Using instructions believed to have been taught to him by the Americans and Israelis, Al-Baghdadi sold the Iraqi and Syrian antiquities. His forces very soon deployed to the oilfields. The two sources of income gave the terrorist organization an operating cash flow of $3 billion annually, according to the Forbes newspaper.

With his death, now Tel Aviv has no fear of revelations on his relationship with the Israeli regime and the US. While the Russian defense ministry doubted his death, Israeli Prime Minister Benjamin Netanyahu was among the first to congratulate the US for the operation. Over the years of the Syrian war, ISIS never attacked the Israeli regime which openly backed the anti-Damascus militias logistically and treated their wounded fighters in makeshift hospitals on the border with Syria.

Al-Baghdadi’s killing news was exploited for Trump’s position boost for the presidential election and while the Democrats still push hard for the president’s impeachment. Under fire for withdrawal from Syria, Trump seeks to alleviate the situation by saying that with Al-Baghdadi’s death the US mission to fight ISIS has ended. Syrian Democratic Forces’ spokesmen Ridur Khalil in a press conference said that the Kurdish forces were aware of al-Baghdadi whereabouts since the past month. But Secretary of Defense Mark Esper rushed to dismiss the claim.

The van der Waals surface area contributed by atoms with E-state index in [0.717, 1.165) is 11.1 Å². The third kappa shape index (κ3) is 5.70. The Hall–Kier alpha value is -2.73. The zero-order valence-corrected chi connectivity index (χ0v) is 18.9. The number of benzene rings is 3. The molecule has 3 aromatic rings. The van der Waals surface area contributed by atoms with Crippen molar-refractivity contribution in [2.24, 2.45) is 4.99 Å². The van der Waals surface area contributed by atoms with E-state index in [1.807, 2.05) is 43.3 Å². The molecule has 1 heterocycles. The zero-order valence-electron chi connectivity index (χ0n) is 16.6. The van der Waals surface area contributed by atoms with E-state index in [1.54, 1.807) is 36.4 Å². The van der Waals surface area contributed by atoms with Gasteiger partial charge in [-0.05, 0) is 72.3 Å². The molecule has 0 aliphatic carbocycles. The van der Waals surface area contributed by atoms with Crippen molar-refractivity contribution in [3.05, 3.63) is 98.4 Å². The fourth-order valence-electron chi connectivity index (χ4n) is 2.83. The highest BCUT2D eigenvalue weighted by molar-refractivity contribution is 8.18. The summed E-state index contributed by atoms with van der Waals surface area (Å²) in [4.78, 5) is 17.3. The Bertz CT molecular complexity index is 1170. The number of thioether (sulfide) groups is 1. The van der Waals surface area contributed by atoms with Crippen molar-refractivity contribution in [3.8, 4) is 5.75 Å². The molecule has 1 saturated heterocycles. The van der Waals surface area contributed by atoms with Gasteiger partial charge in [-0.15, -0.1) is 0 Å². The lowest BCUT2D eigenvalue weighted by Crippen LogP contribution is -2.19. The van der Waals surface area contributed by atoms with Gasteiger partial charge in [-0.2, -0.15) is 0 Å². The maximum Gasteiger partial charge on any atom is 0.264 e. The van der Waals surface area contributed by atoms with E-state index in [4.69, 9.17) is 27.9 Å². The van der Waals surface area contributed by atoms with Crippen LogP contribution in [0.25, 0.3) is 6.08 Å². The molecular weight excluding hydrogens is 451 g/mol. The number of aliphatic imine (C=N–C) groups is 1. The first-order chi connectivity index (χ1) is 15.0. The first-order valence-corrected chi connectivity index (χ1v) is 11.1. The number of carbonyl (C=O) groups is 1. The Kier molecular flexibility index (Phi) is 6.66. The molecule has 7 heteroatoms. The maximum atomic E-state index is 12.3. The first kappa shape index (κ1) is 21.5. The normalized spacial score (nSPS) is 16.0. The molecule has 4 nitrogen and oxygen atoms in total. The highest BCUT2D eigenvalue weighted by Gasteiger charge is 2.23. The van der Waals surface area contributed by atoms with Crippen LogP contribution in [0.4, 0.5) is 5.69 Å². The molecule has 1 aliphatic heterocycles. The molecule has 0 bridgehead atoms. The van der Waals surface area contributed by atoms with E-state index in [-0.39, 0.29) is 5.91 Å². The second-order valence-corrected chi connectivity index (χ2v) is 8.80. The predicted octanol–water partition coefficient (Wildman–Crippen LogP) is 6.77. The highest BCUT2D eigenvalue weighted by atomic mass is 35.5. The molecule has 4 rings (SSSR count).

How al-Baghdadi death affects Idlib fate

Idlib is a strategic junction linking to each other Syria, Turkey, and Jordan. The Bab Al-Hawa border crossing which is a huge transit spot is located in the city. Now, the city is the last major stronghold of the terrorists, with 60 percent of them, including Tahrir Al-Sham, Failaq Al-Sham, Jaysh Al-Nasr, and many others, taking shelter there with about 70,000 fighters. If Idlib is restored by the Syrian government, the lock of civil war will be broken forever. Such achievement will be economically and politically advantageous to the Axis of Resistance as Syria ally. The US allies strongly push against Damascus’s control over the city. By killing ISIS leader, Trump sought to strip Syrian governments of justification to resume Idlib recapture operation.

Al-Baghdadi succession

Reports suggest that two months before his death, Al-Baghdadi designated a successor, a former Baathist officer named Abdullah Qardash. Qardash is not of ideological and charismatic position similar to that the US created by investing on al-Baghdadi. This will have two results: First, the ISIS position and hegemony will be resoundingly broken and the group will lose the power in the future to exploit its ideological grounds to recruit forces. Second, ISIS remnants will shift approach and possibly nature.

The course of developments indicates that Washington seeks Baathist Party restoration in Iraq. So far, over 100 ISIS prisoners fled Syria to Iraq. Iraqi security affairs expert Moaid al-Ali revealed that some Baathist members have penetrated Iraqi intelligence services to spy for the US. Thus, the Americans eye organizing a controllable part of ISIS in Iraq under a new identity for political benefit. Once ISIS’s mission is over, the US will very likely separate the Afghan and Iraqi branches of the organization.